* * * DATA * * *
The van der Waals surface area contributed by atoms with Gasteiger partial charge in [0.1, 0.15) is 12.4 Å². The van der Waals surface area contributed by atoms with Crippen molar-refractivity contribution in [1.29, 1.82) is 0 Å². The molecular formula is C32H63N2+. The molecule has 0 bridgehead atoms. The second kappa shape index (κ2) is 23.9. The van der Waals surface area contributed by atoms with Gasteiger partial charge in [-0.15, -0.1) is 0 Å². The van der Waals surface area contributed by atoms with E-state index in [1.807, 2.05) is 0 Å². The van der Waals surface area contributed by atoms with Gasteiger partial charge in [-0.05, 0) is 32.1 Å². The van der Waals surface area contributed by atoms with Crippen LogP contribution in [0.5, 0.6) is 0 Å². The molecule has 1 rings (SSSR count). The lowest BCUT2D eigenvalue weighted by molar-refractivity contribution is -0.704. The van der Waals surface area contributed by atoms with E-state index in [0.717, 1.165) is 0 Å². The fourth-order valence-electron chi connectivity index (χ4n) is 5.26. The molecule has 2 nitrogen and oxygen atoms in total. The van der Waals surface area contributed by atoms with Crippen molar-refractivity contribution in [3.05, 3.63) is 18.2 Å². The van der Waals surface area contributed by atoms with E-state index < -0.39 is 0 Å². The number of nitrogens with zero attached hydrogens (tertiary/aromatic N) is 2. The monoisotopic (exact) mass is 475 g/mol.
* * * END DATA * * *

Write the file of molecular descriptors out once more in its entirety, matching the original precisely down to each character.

The van der Waals surface area contributed by atoms with Gasteiger partial charge in [0.1, 0.15) is 12.4 Å². The van der Waals surface area contributed by atoms with Crippen molar-refractivity contribution in [1.29, 1.82) is 0 Å². The molecular formula is C32H63N2+. The molecule has 0 bridgehead atoms. The second kappa shape index (κ2) is 23.9. The van der Waals surface area contributed by atoms with Gasteiger partial charge in [-0.15, -0.1) is 0 Å². The van der Waals surface area contributed by atoms with E-state index in [1.807, 2.05) is 0 Å². The van der Waals surface area contributed by atoms with Gasteiger partial charge in [-0.05, 0) is 32.1 Å². The van der Waals surface area contributed by atoms with Crippen LogP contribution in [0.5, 0.6) is 0 Å². The molecule has 1 rings (SSSR count). The lowest BCUT2D eigenvalue weighted by molar-refractivity contribution is -0.704. The van der Waals surface area contributed by atoms with E-state index in [0.717, 1.165) is 0 Å². The fourth-order valence-electron chi connectivity index (χ4n) is 5.26. The molecule has 2 nitrogen and oxygen atoms in total. The van der Waals surface area contributed by atoms with Crippen molar-refractivity contribution in [3.05, 3.63) is 18.2 Å². The van der Waals surface area contributed by atoms with E-state index < -0.39 is 0 Å². The number of nitrogens with zero attached hydrogens (tertiary/aromatic N) is 2. The monoisotopic (exact) mass is 475 g/mol.